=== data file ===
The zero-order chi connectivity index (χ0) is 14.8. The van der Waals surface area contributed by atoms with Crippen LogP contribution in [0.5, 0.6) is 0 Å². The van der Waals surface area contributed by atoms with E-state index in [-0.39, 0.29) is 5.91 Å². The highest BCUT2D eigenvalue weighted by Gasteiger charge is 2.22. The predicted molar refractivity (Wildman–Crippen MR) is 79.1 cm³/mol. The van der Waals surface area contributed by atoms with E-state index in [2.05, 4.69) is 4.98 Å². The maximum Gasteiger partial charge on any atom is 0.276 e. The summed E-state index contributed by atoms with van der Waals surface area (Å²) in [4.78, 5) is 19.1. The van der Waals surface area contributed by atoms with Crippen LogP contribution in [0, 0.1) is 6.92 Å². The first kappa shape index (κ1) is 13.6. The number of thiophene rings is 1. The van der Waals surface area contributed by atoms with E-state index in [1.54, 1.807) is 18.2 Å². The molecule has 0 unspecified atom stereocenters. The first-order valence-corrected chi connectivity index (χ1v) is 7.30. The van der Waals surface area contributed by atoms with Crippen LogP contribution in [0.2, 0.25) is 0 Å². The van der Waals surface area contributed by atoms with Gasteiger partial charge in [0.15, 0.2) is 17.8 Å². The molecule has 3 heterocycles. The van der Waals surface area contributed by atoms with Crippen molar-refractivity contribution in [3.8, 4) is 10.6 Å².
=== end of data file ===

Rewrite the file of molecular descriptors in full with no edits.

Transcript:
The zero-order chi connectivity index (χ0) is 14.8. The van der Waals surface area contributed by atoms with Crippen LogP contribution in [0.5, 0.6) is 0 Å². The van der Waals surface area contributed by atoms with E-state index in [-0.39, 0.29) is 5.91 Å². The highest BCUT2D eigenvalue weighted by Gasteiger charge is 2.22. The predicted molar refractivity (Wildman–Crippen MR) is 79.1 cm³/mol. The van der Waals surface area contributed by atoms with E-state index in [2.05, 4.69) is 4.98 Å². The maximum Gasteiger partial charge on any atom is 0.276 e. The summed E-state index contributed by atoms with van der Waals surface area (Å²) in [4.78, 5) is 19.1. The van der Waals surface area contributed by atoms with Crippen LogP contribution in [0, 0.1) is 6.92 Å². The first kappa shape index (κ1) is 13.6. The number of thiophene rings is 1. The van der Waals surface area contributed by atoms with E-state index in [1.54, 1.807) is 18.2 Å². The molecule has 0 unspecified atom stereocenters. The first-order valence-corrected chi connectivity index (χ1v) is 7.30. The van der Waals surface area contributed by atoms with Crippen LogP contribution in [0.2, 0.25) is 0 Å². The van der Waals surface area contributed by atoms with Gasteiger partial charge in [0.15, 0.2) is 17.8 Å². The molecule has 3 heterocycles. The van der Waals surface area contributed by atoms with Crippen molar-refractivity contribution in [3.8, 4) is 10.6 Å².